(Iris Meyer [Geburtsname]; Dr. jur. Iris von Roten)
Born 2 April 1917 in Basel
Died 11 September 1990 in Basel
Swiss jurist, journalist and feminist theorist
“One can’t just go off and write a 564-page book full of bitterness that does nothing but attack the male world. That’s simply unacceptable.” (Basler Nachrichten, 28 October 1958). This was the tenor of the reviews of Frauen im Laufgitter (Women in the Playpen). A literal campaign of hatred was directed against its author, Iris von Roten, who was even blamed for the defeat on 1 February 1959 of the vote on women’s suffrage in Switzerland.
In her book the sharp-thinking journalist and doctor of law had recognized and critically analyzed the mechanisms of women’s oppression in western patriarchal society, long before they became accepted feminist truths: not without biting wit, she revealed “love” to be an instrument of power, motherhood a burden without social respect, housework a modern form of serfdom, and “democracy” a classical example of oppression.
Devastated by the wave of hostile reviews, von Roten vowed to have nothing more to do with women’s topics; she was fed up with “casting pearls before swine.” She took up travelling and in 1960 drove her Fiat, alone, to Turkey for a six-month stay, eager to get to know the country and its inhabitants. Once back in Switzerland she soon completed a memoir of her stay in Turkey, but the manuscript was rejected in 1962, not to appear (severely shortened by the publisher) until 1965. She took the rejection hard—one wonders whether the German publishing house Ullstein had been warned about the “Swiss Emanze” (women’s libber)—but continued her travels. Counting Iran, Iraq, Syria, Lebanon, Marocco, Tunesia, Sri Lanka, Brazil among her destinations, von Roten was never without her drawing and painting supplies from the 1970’s on.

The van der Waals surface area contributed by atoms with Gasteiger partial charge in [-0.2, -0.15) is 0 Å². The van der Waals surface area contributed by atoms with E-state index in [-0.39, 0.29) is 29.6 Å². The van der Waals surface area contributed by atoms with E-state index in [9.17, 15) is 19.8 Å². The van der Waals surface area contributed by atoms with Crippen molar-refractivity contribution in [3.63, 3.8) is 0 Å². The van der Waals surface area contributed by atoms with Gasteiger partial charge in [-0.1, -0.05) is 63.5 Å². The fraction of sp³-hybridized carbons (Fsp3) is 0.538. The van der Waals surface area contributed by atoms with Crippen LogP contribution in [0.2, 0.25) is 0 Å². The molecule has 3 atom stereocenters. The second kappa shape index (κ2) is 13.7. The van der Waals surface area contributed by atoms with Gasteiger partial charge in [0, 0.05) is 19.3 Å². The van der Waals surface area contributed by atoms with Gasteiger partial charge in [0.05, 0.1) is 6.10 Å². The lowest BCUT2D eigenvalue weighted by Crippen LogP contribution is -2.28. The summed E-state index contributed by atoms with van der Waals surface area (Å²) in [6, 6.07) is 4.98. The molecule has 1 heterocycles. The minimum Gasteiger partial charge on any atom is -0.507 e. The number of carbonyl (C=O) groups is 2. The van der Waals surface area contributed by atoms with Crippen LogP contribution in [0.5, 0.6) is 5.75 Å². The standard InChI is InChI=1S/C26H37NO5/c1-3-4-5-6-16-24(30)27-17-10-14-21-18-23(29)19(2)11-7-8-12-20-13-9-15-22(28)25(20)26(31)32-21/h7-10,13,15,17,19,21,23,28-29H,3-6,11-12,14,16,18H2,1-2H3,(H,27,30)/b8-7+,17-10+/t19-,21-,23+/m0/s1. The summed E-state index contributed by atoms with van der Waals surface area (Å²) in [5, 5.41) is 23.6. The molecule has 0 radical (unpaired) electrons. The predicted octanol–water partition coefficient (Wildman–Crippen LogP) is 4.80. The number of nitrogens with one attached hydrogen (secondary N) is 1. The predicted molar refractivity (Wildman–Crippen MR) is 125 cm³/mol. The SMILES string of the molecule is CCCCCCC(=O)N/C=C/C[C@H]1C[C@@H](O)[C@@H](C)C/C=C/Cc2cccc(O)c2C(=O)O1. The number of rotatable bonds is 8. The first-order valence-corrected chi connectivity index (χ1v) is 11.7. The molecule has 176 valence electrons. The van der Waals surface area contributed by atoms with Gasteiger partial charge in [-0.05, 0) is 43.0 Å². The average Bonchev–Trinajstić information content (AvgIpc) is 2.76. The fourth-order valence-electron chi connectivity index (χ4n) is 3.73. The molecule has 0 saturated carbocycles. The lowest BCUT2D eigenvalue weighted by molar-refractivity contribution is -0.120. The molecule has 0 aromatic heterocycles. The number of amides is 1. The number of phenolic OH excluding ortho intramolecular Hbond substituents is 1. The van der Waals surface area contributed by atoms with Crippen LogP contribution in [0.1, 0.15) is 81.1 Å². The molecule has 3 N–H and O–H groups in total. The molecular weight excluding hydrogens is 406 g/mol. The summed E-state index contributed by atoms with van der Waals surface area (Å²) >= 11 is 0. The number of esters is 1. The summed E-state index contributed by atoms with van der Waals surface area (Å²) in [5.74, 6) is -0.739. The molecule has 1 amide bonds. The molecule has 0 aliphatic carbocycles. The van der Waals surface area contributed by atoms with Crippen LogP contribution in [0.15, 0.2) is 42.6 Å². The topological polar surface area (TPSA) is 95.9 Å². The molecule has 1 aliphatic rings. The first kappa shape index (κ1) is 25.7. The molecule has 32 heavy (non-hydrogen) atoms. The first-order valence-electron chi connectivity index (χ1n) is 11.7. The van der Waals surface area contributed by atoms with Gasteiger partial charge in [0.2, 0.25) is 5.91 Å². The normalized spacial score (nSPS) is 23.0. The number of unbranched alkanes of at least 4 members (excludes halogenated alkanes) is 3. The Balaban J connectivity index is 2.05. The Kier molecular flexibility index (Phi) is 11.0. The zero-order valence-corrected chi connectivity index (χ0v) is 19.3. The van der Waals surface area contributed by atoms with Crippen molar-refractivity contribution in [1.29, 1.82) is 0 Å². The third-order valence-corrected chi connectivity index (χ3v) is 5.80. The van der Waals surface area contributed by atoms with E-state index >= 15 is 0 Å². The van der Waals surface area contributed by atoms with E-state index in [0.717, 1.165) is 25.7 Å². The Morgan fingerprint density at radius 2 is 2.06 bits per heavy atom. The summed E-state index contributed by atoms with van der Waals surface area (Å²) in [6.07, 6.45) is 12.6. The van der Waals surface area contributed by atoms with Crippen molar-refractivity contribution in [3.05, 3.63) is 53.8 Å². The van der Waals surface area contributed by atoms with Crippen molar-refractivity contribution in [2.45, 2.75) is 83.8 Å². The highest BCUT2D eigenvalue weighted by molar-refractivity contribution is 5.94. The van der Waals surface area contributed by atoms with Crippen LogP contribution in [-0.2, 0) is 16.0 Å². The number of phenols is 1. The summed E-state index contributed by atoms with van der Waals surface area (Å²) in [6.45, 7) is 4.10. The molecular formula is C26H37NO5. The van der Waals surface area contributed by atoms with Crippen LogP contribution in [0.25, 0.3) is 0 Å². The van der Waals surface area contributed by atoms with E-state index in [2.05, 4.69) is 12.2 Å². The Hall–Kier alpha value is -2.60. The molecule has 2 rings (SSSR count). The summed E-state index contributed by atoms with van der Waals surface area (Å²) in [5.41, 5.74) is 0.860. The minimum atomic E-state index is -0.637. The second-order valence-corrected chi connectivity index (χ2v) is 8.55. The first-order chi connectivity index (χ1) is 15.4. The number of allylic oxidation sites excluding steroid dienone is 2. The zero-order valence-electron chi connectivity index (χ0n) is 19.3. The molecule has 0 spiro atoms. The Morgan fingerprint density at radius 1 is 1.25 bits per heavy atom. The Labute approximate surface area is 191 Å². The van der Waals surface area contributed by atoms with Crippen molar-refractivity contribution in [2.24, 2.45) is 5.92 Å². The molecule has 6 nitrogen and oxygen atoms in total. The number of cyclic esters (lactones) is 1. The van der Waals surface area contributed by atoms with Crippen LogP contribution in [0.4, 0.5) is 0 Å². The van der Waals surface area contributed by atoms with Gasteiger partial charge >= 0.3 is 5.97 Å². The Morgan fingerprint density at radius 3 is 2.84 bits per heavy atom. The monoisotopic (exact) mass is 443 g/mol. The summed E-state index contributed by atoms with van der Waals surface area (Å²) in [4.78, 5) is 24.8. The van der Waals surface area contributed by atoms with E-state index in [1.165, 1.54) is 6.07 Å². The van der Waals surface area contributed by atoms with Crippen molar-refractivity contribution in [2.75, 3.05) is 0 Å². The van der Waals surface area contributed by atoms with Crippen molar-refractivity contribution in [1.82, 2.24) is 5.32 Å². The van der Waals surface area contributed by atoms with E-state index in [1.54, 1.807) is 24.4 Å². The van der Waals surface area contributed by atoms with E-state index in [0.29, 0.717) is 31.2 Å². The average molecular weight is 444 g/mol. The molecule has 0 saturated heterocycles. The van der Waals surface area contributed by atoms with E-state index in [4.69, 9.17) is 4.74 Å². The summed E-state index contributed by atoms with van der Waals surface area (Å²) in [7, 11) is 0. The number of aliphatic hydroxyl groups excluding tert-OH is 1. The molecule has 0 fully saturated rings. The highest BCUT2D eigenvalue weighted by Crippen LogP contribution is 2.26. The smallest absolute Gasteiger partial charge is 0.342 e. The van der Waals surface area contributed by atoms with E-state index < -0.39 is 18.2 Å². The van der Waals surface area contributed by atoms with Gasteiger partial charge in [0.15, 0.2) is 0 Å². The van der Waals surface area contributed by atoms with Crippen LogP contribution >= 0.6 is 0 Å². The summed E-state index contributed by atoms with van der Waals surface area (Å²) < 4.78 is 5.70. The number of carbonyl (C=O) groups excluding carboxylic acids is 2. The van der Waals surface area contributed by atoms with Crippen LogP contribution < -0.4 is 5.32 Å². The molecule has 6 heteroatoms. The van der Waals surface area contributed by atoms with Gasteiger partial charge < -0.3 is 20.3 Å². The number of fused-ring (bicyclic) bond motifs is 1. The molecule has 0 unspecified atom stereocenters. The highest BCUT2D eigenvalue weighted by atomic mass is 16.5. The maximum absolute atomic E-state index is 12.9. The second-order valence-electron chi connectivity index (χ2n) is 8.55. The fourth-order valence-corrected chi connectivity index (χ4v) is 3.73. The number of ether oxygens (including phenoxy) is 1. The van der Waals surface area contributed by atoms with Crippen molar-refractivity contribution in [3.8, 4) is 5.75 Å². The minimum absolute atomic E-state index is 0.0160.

With advancing age von Roten experienced the long automobile trips as too strenuous. Her worsening vision and chronic insomnia bothered her increasingly; she suffered in particular because she was no longer able to paint. For the brilliant woman with a strong aesthetic sensibility it seemed only logical to end her life at the right time. “Just as a guest has to know when it’s time to depart, a person should rise from the table of life while there’s still time.” Iris von Roten ended her life on September 11, 1990.
(translated by Joey Horsley)
At least after copulation the two partners have problems of very different orders of magnitutde: she wonders whether she’s going to have a baby, he, at most, where he’s left his bus pass. (Iris von Roten)
Iris von Roten’s “Frauen im Laufgitter” is the German-language “missing link” between Simone de Beauvoir’s “Le deuxième sexe” (1949; “The Second Sex”) and Betty Friedan’s “The Feminine Mystique” (1963). While Beauvoir approached the roots of woman’s oppression from a philosophical and Friedan from a sociological perspective, von Roten provided an economic and legal analysis of her discrimination in the areas of property and legal rights. The Swiss feminist Iris von Roten was not only a gifted and merciless analyst, but also—unlike her French and American sisters—exceptionally witty; in this she was an equal to her German predecessor Hedwig Dohm. All four published their pathbreaking critiques when they were in their early forties, as did the American Charlotte Perkins Gilman—it seems that by her late thirties woman has become disillusioned once and for all and sits down, furious, to put her thoughts on paper. (Luise F. Pusch)
Author: Liliane Studer
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